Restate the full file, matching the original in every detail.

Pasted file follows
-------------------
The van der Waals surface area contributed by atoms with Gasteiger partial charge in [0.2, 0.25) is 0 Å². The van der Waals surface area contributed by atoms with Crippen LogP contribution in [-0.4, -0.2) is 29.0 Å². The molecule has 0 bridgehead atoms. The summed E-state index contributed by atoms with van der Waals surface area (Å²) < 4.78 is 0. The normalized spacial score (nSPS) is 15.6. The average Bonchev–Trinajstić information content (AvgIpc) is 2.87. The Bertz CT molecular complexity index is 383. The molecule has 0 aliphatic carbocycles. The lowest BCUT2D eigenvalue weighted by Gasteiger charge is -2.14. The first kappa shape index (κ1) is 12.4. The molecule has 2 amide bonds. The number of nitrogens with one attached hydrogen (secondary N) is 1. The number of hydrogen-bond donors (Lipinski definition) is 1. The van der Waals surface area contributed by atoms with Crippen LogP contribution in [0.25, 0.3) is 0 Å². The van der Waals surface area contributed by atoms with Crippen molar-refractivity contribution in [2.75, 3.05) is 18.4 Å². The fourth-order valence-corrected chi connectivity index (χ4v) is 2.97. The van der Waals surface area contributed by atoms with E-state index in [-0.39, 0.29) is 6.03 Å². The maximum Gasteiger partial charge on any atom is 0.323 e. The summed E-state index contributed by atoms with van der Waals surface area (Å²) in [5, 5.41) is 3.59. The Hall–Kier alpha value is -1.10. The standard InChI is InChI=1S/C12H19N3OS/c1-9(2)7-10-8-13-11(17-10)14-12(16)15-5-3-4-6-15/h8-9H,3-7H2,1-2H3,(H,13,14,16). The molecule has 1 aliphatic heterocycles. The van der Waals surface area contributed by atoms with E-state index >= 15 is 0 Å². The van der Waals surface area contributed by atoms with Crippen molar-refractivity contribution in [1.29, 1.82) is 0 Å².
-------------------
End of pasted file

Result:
The van der Waals surface area contributed by atoms with Gasteiger partial charge in [0.2, 0.25) is 0 Å². The van der Waals surface area contributed by atoms with Crippen LogP contribution in [-0.4, -0.2) is 29.0 Å². The molecule has 0 bridgehead atoms. The summed E-state index contributed by atoms with van der Waals surface area (Å²) < 4.78 is 0. The normalized spacial score (nSPS) is 15.6. The average Bonchev–Trinajstić information content (AvgIpc) is 2.87. The Bertz CT molecular complexity index is 383. The molecule has 0 aliphatic carbocycles. The lowest BCUT2D eigenvalue weighted by Gasteiger charge is -2.14. The first kappa shape index (κ1) is 12.4. The molecule has 2 amide bonds. The number of nitrogens with one attached hydrogen (secondary N) is 1. The number of hydrogen-bond donors (Lipinski definition) is 1. The van der Waals surface area contributed by atoms with Crippen LogP contribution in [0.25, 0.3) is 0 Å². The van der Waals surface area contributed by atoms with Crippen molar-refractivity contribution in [2.75, 3.05) is 18.4 Å². The fourth-order valence-corrected chi connectivity index (χ4v) is 2.97. The van der Waals surface area contributed by atoms with E-state index in [-0.39, 0.29) is 6.03 Å². The maximum Gasteiger partial charge on any atom is 0.323 e. The summed E-state index contributed by atoms with van der Waals surface area (Å²) in [5, 5.41) is 3.59. The Hall–Kier alpha value is -1.10. The standard InChI is InChI=1S/C12H19N3OS/c1-9(2)7-10-8-13-11(17-10)14-12(16)15-5-3-4-6-15/h8-9H,3-7H2,1-2H3,(H,13,14,16). The molecule has 1 aliphatic heterocycles. The van der Waals surface area contributed by atoms with E-state index >= 15 is 0 Å². The van der Waals surface area contributed by atoms with Crippen molar-refractivity contribution in [1.29, 1.82) is 0 Å².